John Colson: Hit and Run
September 18, 2009
Let us discourse upon the world at large for a moment, shall we?
I rarely write about foreign affairs, mostly because there is far too much insanity and idiocy to be found within our own borders for me to bother with the rest of the globe.
But every now and then I think it’s helpful to lift one’s gaze above the local muck and take a look at something new, something alien, in the geophysical sense of the word.
Iran, for instance, that hotbed of geopolitical turbulence and misdirection, formerly known as Persia and said to be the 18th-largest nation on Earth in terms of land mass. It also is, according to my limited research, site of one of the world’s oldest, continuous major civilizations, going back to around 7,000 B.C.
More recently, it has earned the dubious distinction of being what is politely referred to as a “rogue state” and “sponsor of terrorism” by certain Western political leaders, past and present. Much of the present diplomatic animosity comes from the generally accepted belief that Iran is busily creating a nuclear arsenal, presumably to attack Israel, Europe, maybe even the U.S. if they can figure out how to launch a missile that will carry a bomb so far.
I can’t get into the ups and downs of all the theories and accusations flying around the globe about this distant country. They are myriad and hard to prove.
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But I’m intrigued that Iran seems to be taking on the same kind of sinister profile, in the minds of Western governments, that once was assigned to one of its neighboring states, Iraq.
We must remember that, decades back, well before the world changed on Sept. 11, 2001, Iraq was viewed as a client state of the U.S., recipient of our arms and support in its role as a spoiler in the Middle East and, most particularly, as a foil against Iran.
The late but scarcely lamented Saddam Hussein, in fact, was our boy in the region, and we blithely overlooked the fact that he held his population in a kind of permanent state of martial law based solely on raw, unadulterated terror and intimidation.
It also should be pointed out that Iraq was quite a civilized place, in terms of the standard of living enjoyed by its populace, the liberality of its social customs and the status of women.
A confusing place, to say the least, and one that we as a people knew very little about until Saddam had the temerity to invade another of our client states, Kuwait. That move aroused then-President George H.W. Bush into a paroxysm of self-righteous indignation that launched the first Gulf War.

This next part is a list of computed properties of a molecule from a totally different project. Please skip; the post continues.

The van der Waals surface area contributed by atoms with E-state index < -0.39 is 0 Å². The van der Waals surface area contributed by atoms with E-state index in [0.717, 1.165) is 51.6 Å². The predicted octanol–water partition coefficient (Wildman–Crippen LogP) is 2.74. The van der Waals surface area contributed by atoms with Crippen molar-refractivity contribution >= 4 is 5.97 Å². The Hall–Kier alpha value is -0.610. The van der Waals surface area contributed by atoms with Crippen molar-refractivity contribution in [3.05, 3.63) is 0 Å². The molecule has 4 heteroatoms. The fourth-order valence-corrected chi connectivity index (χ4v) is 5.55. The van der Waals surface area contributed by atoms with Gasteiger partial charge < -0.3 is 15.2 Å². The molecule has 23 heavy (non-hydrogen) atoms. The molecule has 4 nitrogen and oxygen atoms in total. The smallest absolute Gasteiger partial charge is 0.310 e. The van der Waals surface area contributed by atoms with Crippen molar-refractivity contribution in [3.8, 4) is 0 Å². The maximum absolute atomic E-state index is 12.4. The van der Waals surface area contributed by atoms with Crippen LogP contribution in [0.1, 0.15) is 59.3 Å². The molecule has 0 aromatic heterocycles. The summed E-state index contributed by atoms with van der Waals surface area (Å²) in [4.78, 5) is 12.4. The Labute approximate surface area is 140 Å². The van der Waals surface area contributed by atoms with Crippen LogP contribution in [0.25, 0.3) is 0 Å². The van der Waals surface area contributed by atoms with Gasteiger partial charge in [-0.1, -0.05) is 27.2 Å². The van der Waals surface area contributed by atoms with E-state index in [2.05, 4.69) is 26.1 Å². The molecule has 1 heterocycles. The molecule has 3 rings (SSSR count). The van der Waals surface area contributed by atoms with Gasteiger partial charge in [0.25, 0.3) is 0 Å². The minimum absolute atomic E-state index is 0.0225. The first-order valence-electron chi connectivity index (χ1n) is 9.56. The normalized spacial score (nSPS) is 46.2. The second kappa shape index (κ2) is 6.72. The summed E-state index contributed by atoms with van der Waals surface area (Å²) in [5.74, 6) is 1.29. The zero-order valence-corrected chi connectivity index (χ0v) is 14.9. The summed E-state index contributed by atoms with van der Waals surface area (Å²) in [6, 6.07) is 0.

Now, of course, we’ve had two wars in the neighborhood, thoroughly trashed Iraq and aroused just about every Muslim nation in the vicinity to a prickly, nationalistic and belligerent attitude toward us and our allies.
Hence, our leaders tell us, it is not at all unlikely that Iran has used its petro-wealth to cobble together the beginnings of a nuclear stockpile. And as the drumbeats rise on both sides, we even have begun laying plans to point a few missile-defense installations in Iran’s direction.
All this is taken with huge piles of salt by those who have studied the Muslim world, its history, and the philosophies and religious tenets of Islam, the rather splintered faith that holds sway in that faraway neighborhood.
The vast majority of Muslims, some argue, are no more bloodthirsty than we of the Christian persuasion, meaning Europe, Russia, the U.S. and the bevy of related states that make up the West.
And if we can just figure out a way to talk with that vast majority in a sensible, understanding way, the argument goes, we can get out of this schoolyard standoff that characterizes relations across our cultural divide.
I don’t know if this is true, though I tend to believe reasoned dialogue is better than warfare at settling international disputes.
But it seems to me that the one thing I lack, as do most of my fellow citizens, is a thorough understanding of the history of Islam, of the Middle East, and of the people there.
This is something I intend to change, starting now, with the expectation that you, dear reader, will have to occasionally put up with the result.
Just wanted to let you know.